It takes a village to run Torrance Elementary School Libraries
By: Rob Kuznia, Staff Writer & Sean Hiller, Staff Photographer
Reprinted courtesy of: Daily Breeze
In an instant, the library at Lincoln Elementary in Torrance went from calm to semi-chaotic as the students of a first-grade class spilled in for their weekly visit.
In a 30-minute flurry of activity, the kids sought help from the three women in the library to locate, check out and return books - as well as to settle up on any nickel-a-day late fees they might have owed.
At one point, a little boy looking for a book about grasshoppers grabbed the hand of a library lady named Amy Ota as she was helping another student.
"Hi Mom," he said.
She turned around and smiled.
"Hi sweet pea."
In the Torrance Unified School District, it takes a village to run an elementary school library.
For decades, all of the libraries in the district's 17 grammar schools have been entirely operated by parent volunteers.
It's a unique setup. Although tough economic times have left most area school districts bereft of the full-on certificated librarians who operate on the same plane as classroom teachers, the vast majority in the South Bay still employ technicians or special-projects teachers to run their elementary school libraries. (Library technicians also run the show in the middle and high schools of Torrance Unified.)
Contrary to what most might think, the grass-roots library system in Torrance's elementary schools isn't the product of the latest statewide budget crisis. Rather, it's a tradition that began more than 20 years ago in Torrance, when the libraries of most elementary schools in the district were boarded up - victims, perhaps, of that era's great recession.
At the time, Torrance school board member Terry Ragins was a PTA member at Yukon Elementary. She was among the first group of parents to breathe life back into the mothballed libraries.
"This was an area where (the PTA) saw a dire need and came forth and said, 'This is a void that we can fill,' she said. “They’ve filled it so ably over the last 20 years that we've never revisited it."
Perhaps because the libraries were closed, the district was able to get around a law prohibiting paid employees from being supplanted by volunteers. If the jobs didn't exist at the time the volunteers started doing the work, then paid employees were not technically replaced.
It's a distinction that makes Mario Di Leva, executive director of the Torrance teachers union, a little uneasy.
"We totally value volunteers, parent volunteers and community volunteers, and only want that to continue," he said. "However, we need to define those roles when it crosses into the gray zone of doing unit work.”
He added: "If all of a sudden you have all the neighborhood dads mowing (school) lawns on Saturdays, it would put some people out of work, and there would be no guarantee the lawns will be mowed.”
It is perhaps for this reason that many of the elementary school libraries in the Los Angeles Unified School District are unmanned. There, the last wave of budget cuts swept away the technicians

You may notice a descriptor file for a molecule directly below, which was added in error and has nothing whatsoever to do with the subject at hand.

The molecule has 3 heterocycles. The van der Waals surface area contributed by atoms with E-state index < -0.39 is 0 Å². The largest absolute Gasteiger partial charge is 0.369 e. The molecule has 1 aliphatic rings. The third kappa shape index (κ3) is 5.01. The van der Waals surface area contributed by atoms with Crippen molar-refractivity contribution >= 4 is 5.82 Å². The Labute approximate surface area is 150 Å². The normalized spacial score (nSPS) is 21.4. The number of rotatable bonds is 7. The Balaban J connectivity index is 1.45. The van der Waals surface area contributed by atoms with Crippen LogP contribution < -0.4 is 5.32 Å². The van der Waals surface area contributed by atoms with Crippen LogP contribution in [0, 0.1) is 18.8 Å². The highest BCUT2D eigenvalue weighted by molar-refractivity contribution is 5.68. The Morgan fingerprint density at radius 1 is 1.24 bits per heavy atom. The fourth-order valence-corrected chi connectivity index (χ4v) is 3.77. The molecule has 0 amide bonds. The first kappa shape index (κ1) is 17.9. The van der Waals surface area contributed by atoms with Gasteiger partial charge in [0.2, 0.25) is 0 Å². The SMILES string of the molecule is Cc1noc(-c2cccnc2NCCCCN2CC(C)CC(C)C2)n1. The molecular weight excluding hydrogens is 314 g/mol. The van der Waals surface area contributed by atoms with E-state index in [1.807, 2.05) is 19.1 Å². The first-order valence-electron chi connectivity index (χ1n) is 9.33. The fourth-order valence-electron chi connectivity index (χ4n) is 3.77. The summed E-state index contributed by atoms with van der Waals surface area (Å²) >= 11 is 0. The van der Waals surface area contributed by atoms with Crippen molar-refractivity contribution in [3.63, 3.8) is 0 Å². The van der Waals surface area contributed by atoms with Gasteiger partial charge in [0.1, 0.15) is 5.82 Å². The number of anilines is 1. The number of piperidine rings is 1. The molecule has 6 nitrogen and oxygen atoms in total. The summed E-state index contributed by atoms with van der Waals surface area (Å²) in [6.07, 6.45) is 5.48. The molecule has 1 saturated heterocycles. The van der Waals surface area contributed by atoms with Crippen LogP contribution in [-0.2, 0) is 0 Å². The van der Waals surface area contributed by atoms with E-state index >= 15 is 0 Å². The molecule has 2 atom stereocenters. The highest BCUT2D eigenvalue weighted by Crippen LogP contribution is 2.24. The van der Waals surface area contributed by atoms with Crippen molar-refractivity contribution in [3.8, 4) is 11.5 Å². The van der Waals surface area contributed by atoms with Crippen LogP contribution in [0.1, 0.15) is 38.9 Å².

Student artwork is on display at the Lincoln Elementary School Library. In all but a fraction of the elementary schools, said LAUSD spokeswoman Gayle Pollard-Terry.
She added that the law precluding volunteers from supplanting those jobs prohibits parent volunteers from assuming those duties. Rather, that work is performed by the classroom teachers who take their classes to the library.
In Manhattan Beach Unified, the district has been blessed to have a mighty fundraising arm in the Manhattan Beach Education Foundation, which provides funding for paid media specialists to serve in school libraries. Those specialists also manage small crews of volunteers.
District spokeswoman Carolyn Seaton said there are educational benefits to having a paid staff member who can give the children a kind of customized library experience. She specifically mentioned such a specialist in Manhattan Beach who makes a point to know the main interests and reading levels of each child, so as to better pair them with a book accordingly.
"When students develop love affairs with particular genres or authors, it influences their ability to read and write," she said.
At Lincoln Elementary in Torrance, parents even did much of the grunt work involved with a library renovation a couple of years ago. (The project was bankrolled largely by the school's corporate partner, Providence Little Company of Mary Medical Center.)
Ota said she climbed a ladder and helped repaint the walls, which were once a bleak brown and are now a sunny yellow. She also went around town comparing notes on pricing for carpet. The school eventually went with a vendor who lived down the block. "It wasn't very inviting," she said of the old library. "It was really kind of dirty and neglected."
Ota says she was happy to do the work, inspired in no small part by a principal she admires.
"She makes you want to do more for the school," Ota said of Katherine Castleberry.
Some library volunteers wouldn't stop coming if you paid them to. Laura Hamano's three children all are in their 20s, but she still shows up to the Lincoln Elementary library every day to perform her duties.
"It's fun, and I get to know the kids," she said after the students had left on a recent morning, while checking in a stack of the books they'd left behind: "Cinderella," "Aladdin," "Monster Trucks," "Diary of a Wimpy Kid.”
She also enjoys watching them grow up, through their elementary years and well after, seeing as how she occasionally bumps into a former student in a grocery store or other public place.
"Sometimes they come over and say, 'Oh, Mrs. Hamano - you remember me?'” She said, "and they look totally different, since they are in high school.”